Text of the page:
In Frankel this Court dealt with an entirely different issue and factual situation. Frankel involved a class action, brought on behalf of city water consumers, which challenged the effective date of a city ordinance which increased the water rate. In Frankel we were not concerned with a fraud class action based on separate contracts and we did not expressly or inferentially recede from the prohibition against such actions. The distinction between Frankel and Osceola Groves is clear. Where, as in Osceola Groves and the present case, fraud based on separate contracts is alleged, the Frankel test is irrelevant. The elements for actionable fraud are (1) a false statement concerning a material fact; (2) knowledge by the person making the statement that the representation is false; (3) the intent by the person making the statement that the representation will induce another to act on it; and (4) reliance on the representation to the injury of the other party. In summary, there must be an intentional material misrepresentation upon which the other party relies to his detriment. In a situation such as this, involving multiple contractual sales, each of the parties has his own separate and distinct contract and must make a determination as to which terms are important to him. What one purchaser may rely upon in entering into a contract may not be material to another purchaser. Illustrative of this fact is that, in the instant case, some of the members of the class did not receive the public offering statement prior to their purchase of a lot. These purchasers could not, therefore, have relied upon the asserted fraudulent representation contained in the public offering statement.

We recognize that there has been some criticism of the limitation placed on class actions by our Osceola Groves decision. See, e.g., Avilla, 347 So. 2d at 610 (England, J., dissenting); Arnold, Class Actions in Florida A New Look, 31 U.Fla. L.Rev. 551 (1979). Nevertheless, we adhere to the view that "fraud claims on separate contracts are inherently diverse," Avila, 347 So. 2d at 609, and, as a result, we reaffirm the prohibition against fraud class actions based on separate contracts.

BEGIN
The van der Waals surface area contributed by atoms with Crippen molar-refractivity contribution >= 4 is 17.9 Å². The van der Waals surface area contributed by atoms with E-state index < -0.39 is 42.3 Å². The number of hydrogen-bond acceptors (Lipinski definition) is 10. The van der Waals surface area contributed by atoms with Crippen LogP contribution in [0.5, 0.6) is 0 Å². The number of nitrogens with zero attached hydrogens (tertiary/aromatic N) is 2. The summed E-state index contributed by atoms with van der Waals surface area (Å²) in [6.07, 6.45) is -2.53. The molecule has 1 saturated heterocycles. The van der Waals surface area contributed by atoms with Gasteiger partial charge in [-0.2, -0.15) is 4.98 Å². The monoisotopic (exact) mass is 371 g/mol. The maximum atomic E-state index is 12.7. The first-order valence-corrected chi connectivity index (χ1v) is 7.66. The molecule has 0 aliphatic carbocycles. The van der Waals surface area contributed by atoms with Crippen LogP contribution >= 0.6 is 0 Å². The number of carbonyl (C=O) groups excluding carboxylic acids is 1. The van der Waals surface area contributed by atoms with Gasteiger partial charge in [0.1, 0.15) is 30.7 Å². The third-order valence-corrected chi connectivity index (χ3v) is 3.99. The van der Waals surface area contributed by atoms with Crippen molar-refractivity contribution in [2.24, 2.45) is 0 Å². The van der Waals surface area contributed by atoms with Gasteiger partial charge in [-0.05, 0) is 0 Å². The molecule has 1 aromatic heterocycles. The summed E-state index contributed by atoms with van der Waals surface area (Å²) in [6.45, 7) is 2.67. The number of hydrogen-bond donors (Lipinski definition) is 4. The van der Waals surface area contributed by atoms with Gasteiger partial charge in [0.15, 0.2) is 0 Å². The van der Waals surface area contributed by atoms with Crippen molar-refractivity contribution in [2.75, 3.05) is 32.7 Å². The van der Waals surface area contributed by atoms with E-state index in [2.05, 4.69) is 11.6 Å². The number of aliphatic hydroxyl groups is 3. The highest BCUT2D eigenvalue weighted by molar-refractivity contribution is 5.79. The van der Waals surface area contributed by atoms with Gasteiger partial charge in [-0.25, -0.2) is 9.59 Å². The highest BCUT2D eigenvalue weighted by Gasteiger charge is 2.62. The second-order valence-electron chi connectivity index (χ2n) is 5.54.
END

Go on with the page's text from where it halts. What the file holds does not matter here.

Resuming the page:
We find that the members of this class, having apparently relied on this cause of action, should be entitled to proceed individually without prejudice against the sellers for breach of contract, fraud, specific performance, or rescission. Given the circumstances of this action, we find that the purchasers should not be subject to the defenses of the statute of limitations or laches, providing that their actions are commenced within a reasonable time after the remand of this decision.

For the reasons expressed, we quash the decision of the district court.

It is so ordered.

BOYD, C.J., and ADKINS, ALDERMAN, McDONALD, EHRLICH and SHAW, JJ., concur.

NOTES

[1] It should be noted that, if the respondents institute individual suits, the suits may, if appropriate, be consolidated under Florida Rule of Civil Procedure 1.270.

[2] Florida Rule of Civil Procedure 1.220, which concerns class actions, was amended in 1980 to bring it in line with modern practice. The current class action rule is based on the federal class action rule, Federal Rule of Civil Procedure 23. See In re Rules of Civil Procedure, 391 So. 2d 165 (Fla. 1980). This amendment did not affect the validity of the holdings in Osceola or Avila.